The wealth/income distinction is crucial, as confusion over rising(?) wealth inequality implied by a recent viral youtube video suggests. Great inequality in wealth, if it does not imply great inequality of consumption/wellbeing or political influence, is not worrisome. So most people are concerned about income (really, consumption) inequality, which is much less pronounced than is wealth inequality.

The other issue: Is income inequality a cause or an outcome? I believe it is an outcome. Many commentators believe it is a cause. None of us has proof either way. I believe if we foster growth, prudence, saving, then inequality will decrease without harming prosperity. If we attack inequality directly through higher taxes on the upper class, we will lower inequality at a potentially great cost.

kebko writes:

A broadly wealthier society leads to a more varied life cycle. We stay in school longer and retire earlier than we ever have before. This, ironically, is the result of having higher broadbased income expectations, yet it in turn results in a statistically more unequal population.

We're comparing the incomes of students and retirees today to the incomes of uneducated workers 40 years ago, and declaring stagnation.

Keith E. writes:


"...saving translates into investment, which increases the capital stock. So if the claim about the saving rate of "the rich" is true, then growth should be higher."

Why is this point so often lost in the popular press?

Jim Rose writes:

david, to be fair, Reich studied Philosophy, Politics, and Economics at Oxford University. His J.D was from yale law school.

many lawyers contribute to economics debates, but most of these do not claim to be economists

Maximum Liberty writes:

Inequality also has benefits, which I suppose someone could try to quantify.

The one that comes to mind is that proposed innovations need two kinds of markets: markets for investors willing to take a chance on them and markets for consumers willing to take a chance on them. I'll focus on the latter. Historically, new consumer products start out expensive. Many of them are temporary status symbols. Think of various consumer electronics. The initial sales are small but the high price helps the manufacturer pay for capacity. Then the price comes down. How does the manufacturer ever build up to capacity without some group of rich people willing to blow a wad on oddities?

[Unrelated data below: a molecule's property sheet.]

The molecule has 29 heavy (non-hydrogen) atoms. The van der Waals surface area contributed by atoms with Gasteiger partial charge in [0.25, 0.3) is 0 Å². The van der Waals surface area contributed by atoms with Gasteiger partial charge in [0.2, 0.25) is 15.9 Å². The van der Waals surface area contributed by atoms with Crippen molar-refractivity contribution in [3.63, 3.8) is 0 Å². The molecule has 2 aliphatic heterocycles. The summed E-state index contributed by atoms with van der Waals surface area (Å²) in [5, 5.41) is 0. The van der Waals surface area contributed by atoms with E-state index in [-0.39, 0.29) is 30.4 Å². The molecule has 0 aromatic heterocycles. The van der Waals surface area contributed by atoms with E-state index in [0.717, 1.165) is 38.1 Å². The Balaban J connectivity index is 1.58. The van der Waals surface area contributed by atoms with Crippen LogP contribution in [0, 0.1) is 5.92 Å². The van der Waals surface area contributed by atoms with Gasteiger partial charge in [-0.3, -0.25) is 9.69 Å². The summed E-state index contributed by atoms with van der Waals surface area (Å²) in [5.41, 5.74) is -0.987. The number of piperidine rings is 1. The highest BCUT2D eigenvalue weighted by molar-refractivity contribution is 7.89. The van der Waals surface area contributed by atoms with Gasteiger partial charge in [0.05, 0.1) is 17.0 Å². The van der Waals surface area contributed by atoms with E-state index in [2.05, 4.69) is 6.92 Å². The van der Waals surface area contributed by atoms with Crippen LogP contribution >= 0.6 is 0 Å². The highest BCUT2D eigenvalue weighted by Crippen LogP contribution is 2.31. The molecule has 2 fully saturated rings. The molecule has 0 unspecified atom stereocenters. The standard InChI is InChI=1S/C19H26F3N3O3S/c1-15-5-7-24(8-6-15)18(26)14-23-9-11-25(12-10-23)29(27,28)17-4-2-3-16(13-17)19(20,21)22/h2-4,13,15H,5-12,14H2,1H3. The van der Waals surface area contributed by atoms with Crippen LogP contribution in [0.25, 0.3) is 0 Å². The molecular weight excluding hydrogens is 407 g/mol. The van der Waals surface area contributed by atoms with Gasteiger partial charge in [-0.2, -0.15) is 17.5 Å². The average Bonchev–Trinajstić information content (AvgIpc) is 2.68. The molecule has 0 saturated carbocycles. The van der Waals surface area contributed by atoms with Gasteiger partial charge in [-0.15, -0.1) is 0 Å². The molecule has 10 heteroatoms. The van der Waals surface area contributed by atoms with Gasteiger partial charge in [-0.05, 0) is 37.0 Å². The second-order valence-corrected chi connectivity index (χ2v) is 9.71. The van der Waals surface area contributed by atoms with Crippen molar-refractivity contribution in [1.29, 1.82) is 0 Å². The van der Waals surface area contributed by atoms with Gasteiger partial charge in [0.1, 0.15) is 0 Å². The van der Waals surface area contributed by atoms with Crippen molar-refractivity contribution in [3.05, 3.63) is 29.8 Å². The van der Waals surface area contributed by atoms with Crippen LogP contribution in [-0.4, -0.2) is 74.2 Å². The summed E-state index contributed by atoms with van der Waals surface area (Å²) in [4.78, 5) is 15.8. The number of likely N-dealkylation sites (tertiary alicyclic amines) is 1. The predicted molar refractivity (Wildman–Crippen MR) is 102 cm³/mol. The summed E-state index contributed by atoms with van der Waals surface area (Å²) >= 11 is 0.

Max

Chris Koresko writes:

David Henderson: "Rich" refers to wealth, not income, and his data are on income, not wealth.

Point well taken. But it seems to me that a more important error is the use of the word "inequality" to describe what would be more properly called "income variance" or "income diversity".

The word "equality" has a specific meaning in the American political context, and that meaning has little to do with the money one makes. In fact, the American idea of equality includes a rejection of income (or wealth) as a legitimate determinant of one's status before the government and the law. In short, we are all created equal, regardless of our incomes.

Using the phrase "income inequality", especially when shortened to "inequality", turns this fundamental idea on its head -- it implicitly ties income to social status or even personal worth, and suggests that any differences in income or wealth are unjust, regardless of the reasons for them.

Economists really should stop abusing the language this way.

Jack P. writes:

@Chris K.: You are correct, but if economists talk about income variance or income diversity, they won't be able to get their message across, as for better or worse everybody says income inequality.

There are other examples. A public good to an economist is not the same as a public good to the layperson (or other academics). I have given up and use the cumbersome expression "non-rival and non-excludable good or service" when I am talking about the economic one, and I use the term public good the same way everyone does, which is to say vague and fungible.

Thomas Boyle writes:

On the left, "diversity" is a good thing, and opposition to it is "intolerance".

I shall refer to "income diversity" henceforth! And go back to trying to get off the wrong side of the diversity...

Pave Low John writes:

An average American worker walks down a street and spots an expensive European sports car parked against the curb.


The old American response: "Wow, what a nice car, I can't until I've earned enough money to buy something like that!"

The new American response: "These rich SOBs! It should be illegal to buy something like that!" [keys the car as he walks by]


Class Warfare: Sowing hate and discontent since 1789!